It is often difficult to find a good series of books which when turned into films retain the same feel and intensity. One such series is one of my favourites; Steig Larsson’s Millennium series. Often called a trilogy it started life as one massive manuscript which was delivered to Larsson’s publisher shortly before his untimely death of a heart attack at aged only 50. Luckily the publisher realised the potential of the work and subdivided the manuscript up into the three books which are now so well known and were published in 2004.
With Larsson’s death a whole series of events conspired to thwart attempts to continue his work. Eva Gabrielsson, his partner of over 30 years, is considered to have been the co-author of the work and is reputed to have an almost finished 4th novel, as well as notes and ideas for the continuing novels to continue the story of Lisbeth and Mikael for another 6 novels.
Larsson died without leaving a valid will and thanks to the vagaries of Swedish law his assets went to his father and brother who have spent the last ten years fighting with Eva over control of the material.
Rightly or wrongly the whole situation came to an impasse and, owning the rights to Larsson’s name and the work for which Eva could rightly claim at least 50%, the Larsson family decided to cash in on the name and the characters and have some new books written. The approached another Swede, David Lagercrantz, to take the helm and move the series forward.
The first, which is the one I am reviewing here, is The Girl in the Spider’s Web, set some years after The Girl Who Kicked the Hornet’s Nest and with Lisbeth having been missing for that time. Not missing, we guess and learn but more keeping out of the public eye with ease given the fortune she managed to spirit away at the end of ‘Hornet’s Nest’
She’s missing in this book as well as far as Mikael is concern as they don’t have contact until a couple of hundred pages in.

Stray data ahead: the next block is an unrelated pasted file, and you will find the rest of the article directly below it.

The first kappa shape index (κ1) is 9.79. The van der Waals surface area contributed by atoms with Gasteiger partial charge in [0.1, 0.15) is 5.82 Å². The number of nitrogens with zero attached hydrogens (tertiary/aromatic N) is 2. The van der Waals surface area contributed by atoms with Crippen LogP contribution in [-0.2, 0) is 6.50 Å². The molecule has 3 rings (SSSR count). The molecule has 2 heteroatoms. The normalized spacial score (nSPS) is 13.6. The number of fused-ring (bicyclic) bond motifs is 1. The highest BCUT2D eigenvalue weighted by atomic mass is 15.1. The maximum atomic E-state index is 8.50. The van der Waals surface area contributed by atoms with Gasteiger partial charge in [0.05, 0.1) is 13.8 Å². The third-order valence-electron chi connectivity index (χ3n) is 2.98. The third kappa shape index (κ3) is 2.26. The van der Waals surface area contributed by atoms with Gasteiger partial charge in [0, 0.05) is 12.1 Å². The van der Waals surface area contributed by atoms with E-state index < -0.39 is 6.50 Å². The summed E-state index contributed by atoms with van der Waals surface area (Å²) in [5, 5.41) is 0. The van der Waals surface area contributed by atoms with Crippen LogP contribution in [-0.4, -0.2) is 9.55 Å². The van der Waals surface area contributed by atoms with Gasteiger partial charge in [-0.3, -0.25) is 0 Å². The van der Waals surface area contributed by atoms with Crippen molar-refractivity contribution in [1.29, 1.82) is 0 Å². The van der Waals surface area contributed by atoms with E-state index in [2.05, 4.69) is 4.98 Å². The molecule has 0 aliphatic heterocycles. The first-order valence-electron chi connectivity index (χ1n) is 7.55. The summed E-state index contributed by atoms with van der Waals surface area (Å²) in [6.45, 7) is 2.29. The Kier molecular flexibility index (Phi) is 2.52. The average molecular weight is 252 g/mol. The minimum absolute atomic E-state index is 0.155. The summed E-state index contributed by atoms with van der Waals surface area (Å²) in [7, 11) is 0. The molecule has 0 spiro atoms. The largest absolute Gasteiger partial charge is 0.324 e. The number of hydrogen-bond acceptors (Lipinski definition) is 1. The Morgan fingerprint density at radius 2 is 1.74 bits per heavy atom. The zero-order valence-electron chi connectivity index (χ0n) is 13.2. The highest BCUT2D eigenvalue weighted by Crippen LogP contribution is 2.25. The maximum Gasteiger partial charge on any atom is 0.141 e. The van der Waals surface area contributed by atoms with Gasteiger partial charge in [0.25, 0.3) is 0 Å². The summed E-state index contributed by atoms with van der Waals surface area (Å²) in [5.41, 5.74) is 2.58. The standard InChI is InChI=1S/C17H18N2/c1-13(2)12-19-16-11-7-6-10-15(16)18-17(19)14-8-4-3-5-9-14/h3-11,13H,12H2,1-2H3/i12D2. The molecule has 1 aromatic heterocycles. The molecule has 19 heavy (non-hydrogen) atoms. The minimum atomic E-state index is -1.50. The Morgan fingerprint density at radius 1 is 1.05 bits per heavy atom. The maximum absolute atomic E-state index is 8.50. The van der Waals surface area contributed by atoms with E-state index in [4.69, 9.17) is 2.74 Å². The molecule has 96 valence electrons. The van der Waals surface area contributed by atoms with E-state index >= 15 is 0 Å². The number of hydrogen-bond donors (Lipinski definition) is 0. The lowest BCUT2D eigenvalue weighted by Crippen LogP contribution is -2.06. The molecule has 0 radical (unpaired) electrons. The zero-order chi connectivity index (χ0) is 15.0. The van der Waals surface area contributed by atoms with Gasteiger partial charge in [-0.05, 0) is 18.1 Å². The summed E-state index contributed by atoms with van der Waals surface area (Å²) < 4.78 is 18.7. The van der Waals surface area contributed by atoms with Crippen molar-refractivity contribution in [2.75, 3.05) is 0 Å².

Concerned primarily with the world of high level computer hacking Lisbeth and Mikael join forces to thwart a hacker gang led by no less a person than Lisbeth’s own sister, Camilla, a seductress leading an international criminal gang and her despicable father’s heir.
Because the main plot concerns hacking and industrial espionage there is a lot of tech talk, maybe too much as it became a little monotonous and, to be honest a little unbelievable in places. I am fairly sure that if the NSA were to be hacked, as it was in this story the response would not be to send a morbidly obese IT guy, alone, over to Sweden to check it out and find the culprit. I would be expecting a more robust, medieval type response to the outrage felt when the most secure network in the US is hacked with apparent ease.
The story is centred on Lisbeth and Mikael’s protection of a savant boy, the son of a computer genius murdered by Camilla’s gang to protect their crimes and insider sources. The son is a genius in mathematics and drawing totally true to life pictures, one of which can reveal the murderer, hence the protection required. All this and Mikael fighting a predictable rearguard action against corporate bullies trying to turn their investment in Millennium into a coup and complete takeover.
I was really looking forward to this book continuing the series and taking the characters forwards. Mikael was relatively easy although the corporate shenanigans were predictable and only served to add a layer of angst where it wasn’t really needed.
But as to the rest. The tech was too technical at times and too simplistic at others. The character of Camilla was always in Lisbeth’s background but why she was used as the master criminal, hell bent on Lisbeth’s destruction, was a little too contrived to fit into what we knew from the previous novels.
My main disappointment was with Lisbeth’s character. In the previous three novels she planned and executed those plans, often to her own detriment as her half cocked planning usually backfired spectacularly for her. She always managed to extricate herself but usually by luck than by her seriously thinking out her options. In this book she has few scraps along the way and there is a sense of circumstances turning against her but the character seems too controlled and sensible. Instead of strong character fighting against the odds wherever they may take her Lagercrantz’s Lisbeth has a sense of the shell of the Lisbeth of old. Like someone playing a part rather than actually being the person.
I enjoyed the book in that it gave us more of the characters and took the story forward but throughout I had a sense that something was missing and I kept wondering what might the story have been had Larsson not died, or if the original manuscript for this fourth novel had been used instead of this one. 3/5